Washington Hotline

Jazzy Wright


OITP releases 3-D printer policy report

In January 2015, ALA’s Office for Information Technology Policy released “Progress in the Making: 3D Printing Policy Considerations Through the Library Lens,” a new report that encourages libraries, as vanguards of the digital learning and 3-D printing movement, to take a proactive role in developing institutional policies that address the social, technological, and political complexities that will result from the rise of 3-D printing. In the report, Charlie Wapner, who serves as the Information Policy Analyst of the Association’s Office for Information Technology Policy, outlines the role 3-D printing now plays in libraries and formal centers for learning, and analyzes a number of policy issues, including copyright, trademark, trade dress, and product liability, which may arise from 3-D printing in public, school, and academic libraries.

Afterschool funding available through states

In late December 2014, Congress passed its massive $1.01 trillion CROmnibus bill providing FY15 funding for much of the federal government. For FY15 programs of interest to the library community, the CROmnibus package provided level funding for most programs while a small number of programs received slight increases or decreases. One example of a library program receiving a slight increase is the 21st Century Community Learning Centers, which received an increase of $2.3 million (0.2 percent of its budget).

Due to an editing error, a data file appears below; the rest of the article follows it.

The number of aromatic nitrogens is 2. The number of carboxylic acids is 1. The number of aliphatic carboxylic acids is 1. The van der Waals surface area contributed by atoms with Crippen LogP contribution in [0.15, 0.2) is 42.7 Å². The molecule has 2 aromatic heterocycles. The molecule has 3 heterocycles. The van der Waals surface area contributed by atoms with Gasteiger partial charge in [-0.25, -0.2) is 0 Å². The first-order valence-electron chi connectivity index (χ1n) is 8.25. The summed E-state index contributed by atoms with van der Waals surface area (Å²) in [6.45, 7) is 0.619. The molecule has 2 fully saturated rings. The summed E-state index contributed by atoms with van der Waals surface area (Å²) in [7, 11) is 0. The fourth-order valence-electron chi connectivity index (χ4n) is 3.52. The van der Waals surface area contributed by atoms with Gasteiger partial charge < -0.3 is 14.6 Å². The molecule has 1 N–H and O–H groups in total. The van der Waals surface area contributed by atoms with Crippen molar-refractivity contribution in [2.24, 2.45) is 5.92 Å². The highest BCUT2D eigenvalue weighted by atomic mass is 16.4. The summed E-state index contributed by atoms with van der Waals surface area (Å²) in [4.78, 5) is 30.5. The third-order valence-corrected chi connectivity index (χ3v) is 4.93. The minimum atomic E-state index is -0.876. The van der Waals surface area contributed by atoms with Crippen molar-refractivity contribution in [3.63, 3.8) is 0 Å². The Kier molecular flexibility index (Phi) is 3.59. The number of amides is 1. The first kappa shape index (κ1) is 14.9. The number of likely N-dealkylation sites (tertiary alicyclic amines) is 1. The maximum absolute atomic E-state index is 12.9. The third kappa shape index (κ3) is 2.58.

E-rate order approved

In December 2014, the Federal Communications Commission (FCC) approved a landmark e-rate modernization order that addresses the broadband capacity gap facing many public libraries and schools (and therefore school libraries). FCC Chairman Tom Wheeler called Keith Michael Fiels to thank ALA for our efforts and for Marijke Visser’s contributions on behalf of libraries during the past 18 months. Following the Order vote, Susan Hildreth, director of the Institute of Museum and Library Services, and Wheeler held a conference call, which was both a recognition of the hard work of the ALA and a call to action to provide as much information to applicants and library leaders as possible.

GPO is now the Government Publishing Office

In December 2014, Congress passed an appropriations bill that funds the federal government, as well as changes the name of the Government Printing Office, the federal agency that helps to ensure a more transparent government. Language in Section 1301 of the funding bill renames the Government Printing Office to the Government Publishing Office. ALA looks forward to continuing to work with the newly renamed agency.

ALA leadership visits New York City

In December 2014, an ALA leadership delegation met with executives from Penguin Random House, Macmillan Publishers, and Hachette Book Group to discuss library ebook issues. Additionally, the delegation met with leaders of the New York Public Library and Metropolitan New York Library Council about digital content and other issues. The delegation was led by ALA President Courtney Young and the cochairs of the Digital Content Working Group, Carolyn Anthony and Erika Linke. Also participating in the delegation were Sari Feldman, Barbara Stripling, Keith Michael Fiels, and Alan S. Inouye.

Copyright 2015© American Library Association

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